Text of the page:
.- Chai R. Feldblum, a nominee for the Equal Employment Opportunity Commission (EEOC), has withdrawn her support for a radical manifesto that endorsed polygamous households and argued traditional marriage should not be privileged âabove all others.â She said she did not agree with parts of the âoverly broadâ statement.
In September CNA reported that Feldblum, a Georgetown University Law Center Professor, was listed as a signatory to the July 26, 2006 manifesto âBeyond Same-Sex Marriage: A New Strategic Vision for All Our Families & Relationships.â
According to Politicoâs Ben Smith, in an early November letter to the statementâs organizers Feldblum asked that her name be removed.
âI signed this document because it supports societal recognition of relationships between LGBT couples. But the statement was overly broad and there are parts of it with which I do not agree. Because the text of the statement does not reflect my views, I must ask you to remove my name,â she said.
Smith said that the Beyond Marriage manifesto came from a part of the homosexual movement which is âuncomfortable with what it views as the conservative impulse to bring same-sex couples into traditional relationshipsâ¦ as opposed to the more radical goal of disestablishing marriage as a pillar of society.â
The manifestoâs signatories said they proposed a ânew visionâ for governmental and private recognition of âdiverse kindsâ of partnerships, households and families. They said they hoped to move âbeyond the narrow confines of marriage politicsâ in the U.S., arguing that marriage should not be âlegally and economically privileged above all others.â
Describing various kinds of households as no less socially, economically, and spiritually worthy than other relationships, the Beyond Marriage manifesto listed âcommitted, loving households in which there is more than one conjugal partner.â
It said same-sex âmarriageâ should be âjust one option on a menu of choices.â Naming as one of its principles freedom from a ânarrow definition of our sexual lives and gender choices, identities, and expression,â it charged that the political Right enforces ânarrow, heterosexist definitions of marriage.â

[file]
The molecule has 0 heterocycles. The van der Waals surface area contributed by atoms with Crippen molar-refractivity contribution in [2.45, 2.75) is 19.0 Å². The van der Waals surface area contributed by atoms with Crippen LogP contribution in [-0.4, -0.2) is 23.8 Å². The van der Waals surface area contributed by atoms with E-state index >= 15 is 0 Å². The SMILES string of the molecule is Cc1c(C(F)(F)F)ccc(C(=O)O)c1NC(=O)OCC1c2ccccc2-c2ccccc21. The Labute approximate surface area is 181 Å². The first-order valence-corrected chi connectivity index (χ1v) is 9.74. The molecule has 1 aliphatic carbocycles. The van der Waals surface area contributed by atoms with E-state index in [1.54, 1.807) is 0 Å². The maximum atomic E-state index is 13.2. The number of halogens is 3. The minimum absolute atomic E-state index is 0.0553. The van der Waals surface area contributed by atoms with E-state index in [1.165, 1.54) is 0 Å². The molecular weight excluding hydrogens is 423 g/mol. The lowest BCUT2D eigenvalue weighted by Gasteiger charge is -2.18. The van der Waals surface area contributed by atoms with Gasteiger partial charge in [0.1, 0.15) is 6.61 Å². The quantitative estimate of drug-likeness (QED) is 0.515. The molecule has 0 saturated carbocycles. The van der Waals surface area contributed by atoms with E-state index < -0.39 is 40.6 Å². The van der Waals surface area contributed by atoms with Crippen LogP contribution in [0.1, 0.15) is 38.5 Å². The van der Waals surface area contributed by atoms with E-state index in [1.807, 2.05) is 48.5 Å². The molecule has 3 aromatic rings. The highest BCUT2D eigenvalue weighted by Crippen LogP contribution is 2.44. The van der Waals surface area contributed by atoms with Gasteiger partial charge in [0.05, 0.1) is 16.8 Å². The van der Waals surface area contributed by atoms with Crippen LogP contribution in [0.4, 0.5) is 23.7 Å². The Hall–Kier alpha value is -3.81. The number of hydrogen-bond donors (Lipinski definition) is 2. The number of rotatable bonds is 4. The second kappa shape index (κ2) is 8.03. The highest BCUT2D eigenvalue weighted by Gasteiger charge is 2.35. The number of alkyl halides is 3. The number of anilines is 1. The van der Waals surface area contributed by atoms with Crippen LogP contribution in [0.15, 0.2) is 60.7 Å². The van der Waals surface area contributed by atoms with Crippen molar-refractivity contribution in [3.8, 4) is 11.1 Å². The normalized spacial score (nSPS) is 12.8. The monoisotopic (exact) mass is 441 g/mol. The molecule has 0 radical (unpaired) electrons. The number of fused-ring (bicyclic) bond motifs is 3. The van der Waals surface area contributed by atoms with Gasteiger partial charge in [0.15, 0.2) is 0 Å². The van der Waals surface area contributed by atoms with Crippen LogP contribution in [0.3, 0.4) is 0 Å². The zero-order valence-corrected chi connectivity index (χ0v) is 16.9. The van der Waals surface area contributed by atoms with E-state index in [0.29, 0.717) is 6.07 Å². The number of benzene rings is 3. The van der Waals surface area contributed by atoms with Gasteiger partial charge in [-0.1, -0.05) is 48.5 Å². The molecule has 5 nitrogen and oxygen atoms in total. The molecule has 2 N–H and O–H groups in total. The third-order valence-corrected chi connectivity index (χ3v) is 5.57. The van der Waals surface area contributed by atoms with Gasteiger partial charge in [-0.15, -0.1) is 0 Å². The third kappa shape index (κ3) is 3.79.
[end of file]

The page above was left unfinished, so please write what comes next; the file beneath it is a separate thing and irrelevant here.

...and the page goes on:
Feldblumâs initial approval of the document was a topic at her confirmation hearing at the Senate Committee on Health, Education, Labor, and Pensions on Thursday.
Committee Chairman Tom Harkin, an Iowa Democrat, asked her why she had signed the document.
âIn all those years I worked with you, I didnât know you supported polygamy,â Harkin said jokingly, according to the blog of Legal Times.
Feldblum replied that she does not believe in polygamy and was sorry to have signed the document, an act she called a âmistake.â
The day before her hearing, Bill Donohue of the Catholic League for Religious and Civil Rights charged that Feldblumâs disavowal of the Beyond Marriage manifesto was âa farce.â
âShe is running scared: she knew what she was signing and waited until the eleventh hour to bolt. Only a fool would be fooled by this patently insincere move,â Donohue said in a Wednesday statement.
He described the Beyond Same-Sex Marriage document as âthe most radical, irresponsible assault on marriage and the family ever written.â
Andy Blom, Executive Director of American Principles in Action, has charged that Feldblum would pursue an âextremist agendaâ at the EEOC that would lead to the âtargeted government harassment of religious institutions.â
Opponents of Feldblumâs nomination have also raised concerns about her stance on religious freedom. In 2006 she told writer Maggie Gallagher:
âThere can be a conflict between religious liberty and sexual liberty, but in almost all cases the sexual liberty should win because that's the only way that the dignity of gay people can be affirmed in any realistic manner.â
As an EEOC commissioner, Feldblum would enforce federal laws against discrimination.
The EEOC recently ruled that Belmont Abbey College, a Catholic institution, violated anti-discrimination law by removing contraceptive coverage âbecause only females take oral prescription contraceptives.â The ruling, which the college is contesting, overturned a prior EEOC finding that the collegeâs action was not discriminatory.